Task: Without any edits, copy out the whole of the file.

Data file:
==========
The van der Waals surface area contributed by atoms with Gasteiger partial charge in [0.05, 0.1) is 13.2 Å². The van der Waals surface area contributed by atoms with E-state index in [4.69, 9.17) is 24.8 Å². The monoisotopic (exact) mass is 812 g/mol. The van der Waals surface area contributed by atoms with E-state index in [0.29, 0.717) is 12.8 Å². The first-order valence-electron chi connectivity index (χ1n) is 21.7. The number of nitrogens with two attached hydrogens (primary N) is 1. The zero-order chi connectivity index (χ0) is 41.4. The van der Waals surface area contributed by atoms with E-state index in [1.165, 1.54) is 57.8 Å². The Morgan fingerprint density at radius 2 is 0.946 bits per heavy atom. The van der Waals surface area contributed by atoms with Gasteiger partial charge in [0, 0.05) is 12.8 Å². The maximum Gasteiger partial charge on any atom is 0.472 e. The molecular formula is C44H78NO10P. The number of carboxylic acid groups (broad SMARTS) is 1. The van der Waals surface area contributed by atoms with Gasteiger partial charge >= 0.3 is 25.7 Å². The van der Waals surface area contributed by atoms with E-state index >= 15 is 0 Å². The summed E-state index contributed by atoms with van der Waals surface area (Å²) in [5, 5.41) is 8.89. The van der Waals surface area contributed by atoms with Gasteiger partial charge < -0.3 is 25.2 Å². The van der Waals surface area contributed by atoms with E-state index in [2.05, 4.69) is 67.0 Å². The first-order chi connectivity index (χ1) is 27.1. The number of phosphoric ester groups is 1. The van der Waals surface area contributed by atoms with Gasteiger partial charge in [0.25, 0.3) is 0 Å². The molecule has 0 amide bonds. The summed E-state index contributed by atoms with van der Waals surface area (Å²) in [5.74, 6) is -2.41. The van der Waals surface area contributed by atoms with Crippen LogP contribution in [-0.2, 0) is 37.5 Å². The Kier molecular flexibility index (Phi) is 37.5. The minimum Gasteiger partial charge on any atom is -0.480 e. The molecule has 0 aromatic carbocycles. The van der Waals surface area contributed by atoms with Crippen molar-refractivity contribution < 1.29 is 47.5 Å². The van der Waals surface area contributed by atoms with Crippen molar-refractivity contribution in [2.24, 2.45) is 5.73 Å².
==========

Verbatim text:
The van der Waals surface area contributed by atoms with Gasteiger partial charge in [0.05, 0.1) is 13.2 Å². The van der Waals surface area contributed by atoms with E-state index in [4.69, 9.17) is 24.8 Å². The monoisotopic (exact) mass is 812 g/mol. The van der Waals surface area contributed by atoms with E-state index in [0.29, 0.717) is 12.8 Å². The first-order valence-electron chi connectivity index (χ1n) is 21.7. The number of nitrogens with two attached hydrogens (primary N) is 1. The zero-order chi connectivity index (χ0) is 41.4. The van der Waals surface area contributed by atoms with E-state index in [1.165, 1.54) is 57.8 Å². The Morgan fingerprint density at radius 2 is 0.946 bits per heavy atom. The van der Waals surface area contributed by atoms with Gasteiger partial charge in [0, 0.05) is 12.8 Å². The maximum Gasteiger partial charge on any atom is 0.472 e. The molecular formula is C44H78NO10P. The number of carboxylic acid groups (broad SMARTS) is 1. The van der Waals surface area contributed by atoms with Gasteiger partial charge >= 0.3 is 25.7 Å². The van der Waals surface area contributed by atoms with E-state index >= 15 is 0 Å². The summed E-state index contributed by atoms with van der Waals surface area (Å²) in [5, 5.41) is 8.89. The van der Waals surface area contributed by atoms with Gasteiger partial charge < -0.3 is 25.2 Å². The van der Waals surface area contributed by atoms with E-state index in [2.05, 4.69) is 67.0 Å². The first-order chi connectivity index (χ1) is 27.1. The number of phosphoric ester groups is 1. The van der Waals surface area contributed by atoms with Gasteiger partial charge in [0.25, 0.3) is 0 Å². The molecule has 0 amide bonds. The summed E-state index contributed by atoms with van der Waals surface area (Å²) in [5.74, 6) is -2.41. The van der Waals surface area contributed by atoms with Crippen LogP contribution in [-0.2, 0) is 37.5 Å². The Kier molecular flexibility index (Phi) is 37.5. The minimum Gasteiger partial charge on any atom is -0.480 e. The molecule has 0 aromatic carbocycles. The van der Waals surface area contributed by atoms with Crippen molar-refractivity contribution < 1.29 is 47.5 Å². The van der Waals surface area contributed by atoms with Crippen molar-refractivity contribution in [2.24, 2.45) is 5.73 Å².